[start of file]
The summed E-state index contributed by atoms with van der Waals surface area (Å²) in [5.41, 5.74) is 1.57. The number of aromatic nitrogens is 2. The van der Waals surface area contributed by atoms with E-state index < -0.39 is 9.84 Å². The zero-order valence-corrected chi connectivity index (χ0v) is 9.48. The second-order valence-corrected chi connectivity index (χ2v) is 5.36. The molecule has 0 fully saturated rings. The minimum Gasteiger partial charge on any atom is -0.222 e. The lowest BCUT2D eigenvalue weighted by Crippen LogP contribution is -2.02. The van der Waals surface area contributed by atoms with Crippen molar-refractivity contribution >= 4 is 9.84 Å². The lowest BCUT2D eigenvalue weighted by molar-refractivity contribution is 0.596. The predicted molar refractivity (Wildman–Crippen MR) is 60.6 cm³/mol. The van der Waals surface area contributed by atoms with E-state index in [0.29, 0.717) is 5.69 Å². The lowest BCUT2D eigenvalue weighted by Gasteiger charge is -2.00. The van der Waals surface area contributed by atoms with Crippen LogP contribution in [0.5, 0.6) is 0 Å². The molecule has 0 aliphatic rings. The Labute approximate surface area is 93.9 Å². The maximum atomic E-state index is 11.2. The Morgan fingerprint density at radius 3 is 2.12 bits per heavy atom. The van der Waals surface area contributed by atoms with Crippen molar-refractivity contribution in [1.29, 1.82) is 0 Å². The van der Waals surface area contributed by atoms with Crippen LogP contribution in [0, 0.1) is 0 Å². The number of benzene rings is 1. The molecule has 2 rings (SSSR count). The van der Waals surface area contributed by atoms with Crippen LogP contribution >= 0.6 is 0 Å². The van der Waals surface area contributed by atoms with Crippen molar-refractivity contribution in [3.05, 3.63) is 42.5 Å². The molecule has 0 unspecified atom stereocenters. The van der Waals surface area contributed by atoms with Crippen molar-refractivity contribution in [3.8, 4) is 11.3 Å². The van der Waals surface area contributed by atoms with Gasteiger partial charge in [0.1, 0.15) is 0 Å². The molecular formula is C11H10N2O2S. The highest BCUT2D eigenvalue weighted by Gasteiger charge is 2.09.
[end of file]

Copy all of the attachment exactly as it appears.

The summed E-state index contributed by atoms with van der Waals surface area (Å²) in [5.41, 5.74) is 1.57. The number of aromatic nitrogens is 2. The van der Waals surface area contributed by atoms with E-state index < -0.39 is 9.84 Å². The zero-order valence-corrected chi connectivity index (χ0v) is 9.48. The second-order valence-corrected chi connectivity index (χ2v) is 5.36. The molecule has 0 fully saturated rings. The minimum Gasteiger partial charge on any atom is -0.222 e. The lowest BCUT2D eigenvalue weighted by Crippen LogP contribution is -2.02. The van der Waals surface area contributed by atoms with Crippen molar-refractivity contribution >= 4 is 9.84 Å². The lowest BCUT2D eigenvalue weighted by molar-refractivity contribution is 0.596. The predicted molar refractivity (Wildman–Crippen MR) is 60.6 cm³/mol. The van der Waals surface area contributed by atoms with E-state index in [0.29, 0.717) is 5.69 Å². The lowest BCUT2D eigenvalue weighted by Gasteiger charge is -2.00. The van der Waals surface area contributed by atoms with Crippen LogP contribution in [0.5, 0.6) is 0 Å². The molecule has 0 aliphatic rings. The Labute approximate surface area is 93.9 Å². The maximum atomic E-state index is 11.2. The Morgan fingerprint density at radius 3 is 2.12 bits per heavy atom. The van der Waals surface area contributed by atoms with Crippen molar-refractivity contribution in [1.29, 1.82) is 0 Å². The van der Waals surface area contributed by atoms with Crippen LogP contribution in [0, 0.1) is 0 Å². The number of benzene rings is 1. The molecule has 2 rings (SSSR count). The van der Waals surface area contributed by atoms with Crippen LogP contribution >= 0.6 is 0 Å². The van der Waals surface area contributed by atoms with Crippen molar-refractivity contribution in [3.05, 3.63) is 42.5 Å². The molecule has 0 unspecified atom stereocenters. The van der Waals surface area contributed by atoms with Crippen molar-refractivity contribution in [3.8, 4) is 11.3 Å². The van der Waals surface area contributed by atoms with Gasteiger partial charge in [0.1, 0.15) is 0 Å². The molecular formula is C11H10N2O2S. The highest BCUT2D eigenvalue weighted by Gasteiger charge is 2.09.